Since it would be the first trip to Hatteras for the dredge, it may need to adjust work to the different conditions after it starts the project in February.

“I think a week to 10 days is a good measure of how effective they can be in the Connector Channel,” Ken Willson, Dare County dredge projects consultant with Coastal Planning & Engineering of North Carolina, speaking remotely, told commissioners. “Then maybe monitor it and come back and do a clean-up at the end of March.”

For the time being, the Miss Katie only has a permit, through Dare County’s agreement with the state and the Corps, to dredge the Connector Channel. But Willson said the Corps’ recent expansion of its authority to cover the entire horseshoe channel kicks in a new requirement that certifies that their project will not interfere with the Corps’ work in the inlet. That step is expected to be completed within days.

Grover said in the interview that the county’s goal is to expand its permit so the state dredge has more flexibility to work in other areas in the inlet.

Meanwhile, the Corps, through recent legislation, has been authorized to maintain the Hatteras Inlet ocean bar. But it needs to do a feasibility study on modifying the Rollinson Channel project by adding the ocean bar, which remains unfunded.

Miss Katie Dredge.

Although the bar has never needed dredging before, the Waterway commissioners agreed that it is better to be prepared because the inlet is not as predictable as it used to be. Another concern is that the dredge material from the Connector Chanel is disposed near the bar.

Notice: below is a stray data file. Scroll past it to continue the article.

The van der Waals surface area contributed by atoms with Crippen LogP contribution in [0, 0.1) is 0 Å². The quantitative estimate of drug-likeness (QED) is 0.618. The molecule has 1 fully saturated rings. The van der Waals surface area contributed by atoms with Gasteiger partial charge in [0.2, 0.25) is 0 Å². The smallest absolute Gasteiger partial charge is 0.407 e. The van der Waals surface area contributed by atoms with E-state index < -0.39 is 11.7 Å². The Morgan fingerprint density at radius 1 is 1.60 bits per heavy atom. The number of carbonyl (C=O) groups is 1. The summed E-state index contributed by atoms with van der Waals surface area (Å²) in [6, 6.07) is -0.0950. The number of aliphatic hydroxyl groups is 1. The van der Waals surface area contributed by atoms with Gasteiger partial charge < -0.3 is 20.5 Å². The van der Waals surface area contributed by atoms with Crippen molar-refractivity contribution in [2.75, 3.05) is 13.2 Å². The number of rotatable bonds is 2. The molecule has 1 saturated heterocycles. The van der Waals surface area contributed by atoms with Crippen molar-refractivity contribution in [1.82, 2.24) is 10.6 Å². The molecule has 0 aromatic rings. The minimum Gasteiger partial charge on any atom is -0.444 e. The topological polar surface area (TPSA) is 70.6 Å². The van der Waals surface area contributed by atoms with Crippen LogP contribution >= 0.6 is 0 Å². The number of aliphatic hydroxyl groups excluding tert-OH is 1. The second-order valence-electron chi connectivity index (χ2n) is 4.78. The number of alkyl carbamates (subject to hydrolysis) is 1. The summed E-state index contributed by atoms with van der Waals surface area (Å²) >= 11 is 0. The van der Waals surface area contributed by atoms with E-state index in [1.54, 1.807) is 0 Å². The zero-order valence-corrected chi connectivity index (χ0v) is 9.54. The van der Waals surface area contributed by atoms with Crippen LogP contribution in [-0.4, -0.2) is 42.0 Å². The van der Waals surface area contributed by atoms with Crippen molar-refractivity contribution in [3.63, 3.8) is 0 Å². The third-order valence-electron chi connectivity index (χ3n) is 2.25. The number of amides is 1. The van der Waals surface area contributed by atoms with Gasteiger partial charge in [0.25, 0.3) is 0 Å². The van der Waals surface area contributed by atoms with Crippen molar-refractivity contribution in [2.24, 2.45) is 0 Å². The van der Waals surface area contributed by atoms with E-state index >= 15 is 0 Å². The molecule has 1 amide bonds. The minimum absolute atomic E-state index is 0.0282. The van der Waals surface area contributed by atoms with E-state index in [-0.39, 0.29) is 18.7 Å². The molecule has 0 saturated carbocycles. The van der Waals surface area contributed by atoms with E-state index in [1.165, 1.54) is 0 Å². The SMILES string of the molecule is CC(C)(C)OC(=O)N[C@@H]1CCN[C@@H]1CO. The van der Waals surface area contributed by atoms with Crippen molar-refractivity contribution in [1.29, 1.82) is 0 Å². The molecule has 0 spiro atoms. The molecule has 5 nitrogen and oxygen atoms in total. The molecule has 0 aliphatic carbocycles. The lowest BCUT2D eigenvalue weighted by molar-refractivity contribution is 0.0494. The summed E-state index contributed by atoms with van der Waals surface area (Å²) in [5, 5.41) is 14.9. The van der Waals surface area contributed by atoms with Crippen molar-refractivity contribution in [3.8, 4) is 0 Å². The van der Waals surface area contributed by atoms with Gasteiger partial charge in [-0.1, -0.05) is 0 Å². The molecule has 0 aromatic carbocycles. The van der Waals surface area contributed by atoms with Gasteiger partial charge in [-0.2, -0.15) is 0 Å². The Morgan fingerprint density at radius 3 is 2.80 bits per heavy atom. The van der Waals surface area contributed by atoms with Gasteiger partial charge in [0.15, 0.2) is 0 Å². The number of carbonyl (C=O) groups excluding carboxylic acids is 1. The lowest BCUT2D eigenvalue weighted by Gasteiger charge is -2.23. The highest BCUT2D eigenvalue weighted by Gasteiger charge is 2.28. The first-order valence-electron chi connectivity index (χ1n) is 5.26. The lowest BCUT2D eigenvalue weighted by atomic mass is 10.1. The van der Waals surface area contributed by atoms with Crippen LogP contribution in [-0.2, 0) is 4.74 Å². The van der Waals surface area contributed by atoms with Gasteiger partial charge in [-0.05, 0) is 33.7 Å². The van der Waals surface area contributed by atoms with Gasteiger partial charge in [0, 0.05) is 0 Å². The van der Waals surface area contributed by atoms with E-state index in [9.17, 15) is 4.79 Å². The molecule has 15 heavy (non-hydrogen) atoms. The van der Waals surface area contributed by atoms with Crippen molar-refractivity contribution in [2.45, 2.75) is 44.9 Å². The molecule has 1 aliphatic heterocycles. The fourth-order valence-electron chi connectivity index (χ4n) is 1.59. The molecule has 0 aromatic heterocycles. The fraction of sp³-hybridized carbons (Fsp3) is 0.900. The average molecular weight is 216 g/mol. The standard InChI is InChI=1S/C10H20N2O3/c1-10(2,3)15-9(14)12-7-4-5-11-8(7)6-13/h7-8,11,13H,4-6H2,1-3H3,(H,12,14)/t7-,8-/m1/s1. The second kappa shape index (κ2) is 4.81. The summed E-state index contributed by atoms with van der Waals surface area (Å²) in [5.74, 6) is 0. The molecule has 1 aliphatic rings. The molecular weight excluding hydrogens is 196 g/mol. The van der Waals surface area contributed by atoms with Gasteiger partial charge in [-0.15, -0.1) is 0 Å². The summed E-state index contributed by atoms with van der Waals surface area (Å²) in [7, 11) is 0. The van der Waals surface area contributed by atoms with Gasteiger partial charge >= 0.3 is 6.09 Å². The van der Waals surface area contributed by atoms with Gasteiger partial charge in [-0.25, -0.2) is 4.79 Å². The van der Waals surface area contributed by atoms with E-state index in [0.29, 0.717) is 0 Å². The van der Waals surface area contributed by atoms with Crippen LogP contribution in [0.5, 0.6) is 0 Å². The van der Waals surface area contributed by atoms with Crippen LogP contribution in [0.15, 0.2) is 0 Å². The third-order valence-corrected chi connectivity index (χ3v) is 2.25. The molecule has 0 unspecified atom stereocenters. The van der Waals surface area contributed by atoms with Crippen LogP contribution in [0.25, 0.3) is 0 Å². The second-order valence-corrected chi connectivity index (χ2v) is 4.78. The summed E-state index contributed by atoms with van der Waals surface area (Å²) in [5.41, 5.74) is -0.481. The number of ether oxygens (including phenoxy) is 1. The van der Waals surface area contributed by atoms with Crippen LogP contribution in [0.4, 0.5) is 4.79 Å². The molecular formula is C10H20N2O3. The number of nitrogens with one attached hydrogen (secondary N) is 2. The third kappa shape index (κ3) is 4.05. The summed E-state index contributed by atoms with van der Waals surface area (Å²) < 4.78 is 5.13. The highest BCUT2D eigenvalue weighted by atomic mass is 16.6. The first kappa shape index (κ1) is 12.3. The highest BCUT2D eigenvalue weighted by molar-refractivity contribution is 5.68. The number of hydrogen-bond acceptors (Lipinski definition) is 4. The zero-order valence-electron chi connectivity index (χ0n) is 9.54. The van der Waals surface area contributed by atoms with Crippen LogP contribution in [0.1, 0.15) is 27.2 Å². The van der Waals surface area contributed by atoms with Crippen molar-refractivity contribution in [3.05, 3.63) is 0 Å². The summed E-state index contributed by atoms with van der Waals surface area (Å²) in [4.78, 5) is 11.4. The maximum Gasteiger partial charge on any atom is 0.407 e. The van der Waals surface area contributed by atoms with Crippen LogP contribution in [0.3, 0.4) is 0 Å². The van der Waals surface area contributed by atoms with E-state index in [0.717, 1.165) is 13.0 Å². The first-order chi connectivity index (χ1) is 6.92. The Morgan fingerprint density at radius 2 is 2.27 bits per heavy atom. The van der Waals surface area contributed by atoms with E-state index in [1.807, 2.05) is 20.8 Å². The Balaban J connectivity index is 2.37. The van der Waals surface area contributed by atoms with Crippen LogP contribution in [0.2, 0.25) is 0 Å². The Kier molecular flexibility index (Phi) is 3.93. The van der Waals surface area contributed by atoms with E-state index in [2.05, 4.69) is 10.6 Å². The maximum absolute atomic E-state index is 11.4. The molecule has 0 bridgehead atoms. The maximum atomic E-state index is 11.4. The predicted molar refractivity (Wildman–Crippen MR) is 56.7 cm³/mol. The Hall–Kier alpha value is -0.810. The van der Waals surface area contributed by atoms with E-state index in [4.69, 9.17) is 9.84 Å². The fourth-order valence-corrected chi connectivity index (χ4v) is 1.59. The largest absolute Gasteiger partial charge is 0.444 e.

“We want to be more proactive than we have been before,” said Coulter.

Member Danny Couch said it would make sense to seek a grant to fund the $135,000 cost for the feasibility study.

“Let’s just get it done,” he said. “When you have to go back, you run into exponential cost and grief.”

As for overall remaining funds, the Corps has $1 million left in the current fiscal year Rollinson Channel budget, and the county has about $9 million left for Oregon Inlet. Grover said up to $12 million was provided this year for Oregon Inlet — $3 million from the county, and 75% from the state.

The county has $800,000 — about $250,000 provided by the county, and the remaining provided by a 75% state match — available for the Miss Katie to work in Hatteras until the end of July, Grover said. Each dredge event there is estimated to cost about $200,000 to $300,000.

“So we have to ensure there are enough remaining funds for dredging,” he said.

But Grover said it’s a lot easier that the Miss Katie only has to make a 6- to 8-hour trip from Oregon Inlet to work in Hatteras Inlet, rather than waiting days or weeks for an overworked Corps dredge to arrive.

Still, fishers and charter captains in Hatteras are skeptical that day will ever come.

“For the most part, the guys on the dock don’t think we’re ever going to see it,” said member K.P. Scott.

Asked after the meeting if he agreed with Scott, Coulter said he’s heard the same sentiment, but he didn’t accept its conclusion.

He expressed no doubt that the Miss Katie will be coming to Hatteras.

“Oh, we’ll see it,” he declared.